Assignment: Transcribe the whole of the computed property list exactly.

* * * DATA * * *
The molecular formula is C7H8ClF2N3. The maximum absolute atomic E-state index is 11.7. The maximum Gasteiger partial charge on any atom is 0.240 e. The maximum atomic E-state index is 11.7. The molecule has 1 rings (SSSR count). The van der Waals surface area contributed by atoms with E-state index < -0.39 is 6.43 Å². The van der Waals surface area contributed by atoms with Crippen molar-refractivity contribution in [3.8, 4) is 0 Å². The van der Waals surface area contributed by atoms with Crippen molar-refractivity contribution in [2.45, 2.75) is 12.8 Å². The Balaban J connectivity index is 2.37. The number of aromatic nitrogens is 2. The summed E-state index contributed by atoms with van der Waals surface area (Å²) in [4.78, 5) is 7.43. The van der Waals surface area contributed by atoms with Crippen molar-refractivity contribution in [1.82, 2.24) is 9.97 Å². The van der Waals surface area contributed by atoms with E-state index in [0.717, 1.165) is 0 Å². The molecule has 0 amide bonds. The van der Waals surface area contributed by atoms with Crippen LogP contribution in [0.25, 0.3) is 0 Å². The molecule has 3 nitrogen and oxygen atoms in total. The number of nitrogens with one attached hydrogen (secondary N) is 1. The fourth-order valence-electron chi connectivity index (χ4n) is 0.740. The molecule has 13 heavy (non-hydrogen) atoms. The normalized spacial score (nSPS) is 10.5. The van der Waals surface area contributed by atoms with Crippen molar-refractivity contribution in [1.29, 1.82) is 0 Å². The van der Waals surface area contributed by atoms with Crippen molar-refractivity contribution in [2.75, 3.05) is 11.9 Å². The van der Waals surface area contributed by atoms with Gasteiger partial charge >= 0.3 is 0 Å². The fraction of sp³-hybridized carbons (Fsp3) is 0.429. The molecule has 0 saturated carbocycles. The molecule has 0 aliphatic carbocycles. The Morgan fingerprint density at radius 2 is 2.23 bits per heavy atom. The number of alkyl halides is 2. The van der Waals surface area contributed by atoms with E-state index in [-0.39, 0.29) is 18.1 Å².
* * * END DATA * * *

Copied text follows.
The molecular formula is C7H8ClF2N3. The maximum absolute atomic E-state index is 11.7. The maximum Gasteiger partial charge on any atom is 0.240 e. The maximum atomic E-state index is 11.7. The molecule has 1 rings (SSSR count). The van der Waals surface area contributed by atoms with E-state index < -0.39 is 6.43 Å². The van der Waals surface area contributed by atoms with Crippen molar-refractivity contribution in [3.8, 4) is 0 Å². The van der Waals surface area contributed by atoms with Crippen molar-refractivity contribution in [2.45, 2.75) is 12.8 Å². The Balaban J connectivity index is 2.37. The number of aromatic nitrogens is 2. The summed E-state index contributed by atoms with van der Waals surface area (Å²) in [4.78, 5) is 7.43. The van der Waals surface area contributed by atoms with Crippen molar-refractivity contribution in [1.82, 2.24) is 9.97 Å². The van der Waals surface area contributed by atoms with E-state index in [0.717, 1.165) is 0 Å². The molecule has 0 amide bonds. The van der Waals surface area contributed by atoms with Crippen LogP contribution in [0.25, 0.3) is 0 Å². The molecule has 3 nitrogen and oxygen atoms in total. The number of nitrogens with one attached hydrogen (secondary N) is 1. The fourth-order valence-electron chi connectivity index (χ4n) is 0.740. The molecule has 13 heavy (non-hydrogen) atoms. The normalized spacial score (nSPS) is 10.5. The van der Waals surface area contributed by atoms with Crippen molar-refractivity contribution in [1.29, 1.82) is 0 Å². The van der Waals surface area contributed by atoms with Crippen molar-refractivity contribution in [2.75, 3.05) is 11.9 Å². The van der Waals surface area contributed by atoms with Gasteiger partial charge >= 0.3 is 0 Å². The fraction of sp³-hybridized carbons (Fsp3) is 0.429. The molecule has 0 saturated carbocycles. The molecule has 0 aliphatic carbocycles. The Morgan fingerprint density at radius 2 is 2.23 bits per heavy atom. The number of alkyl halides is 2. The van der Waals surface area contributed by atoms with E-state index in [-0.39, 0.29) is 18.1 Å².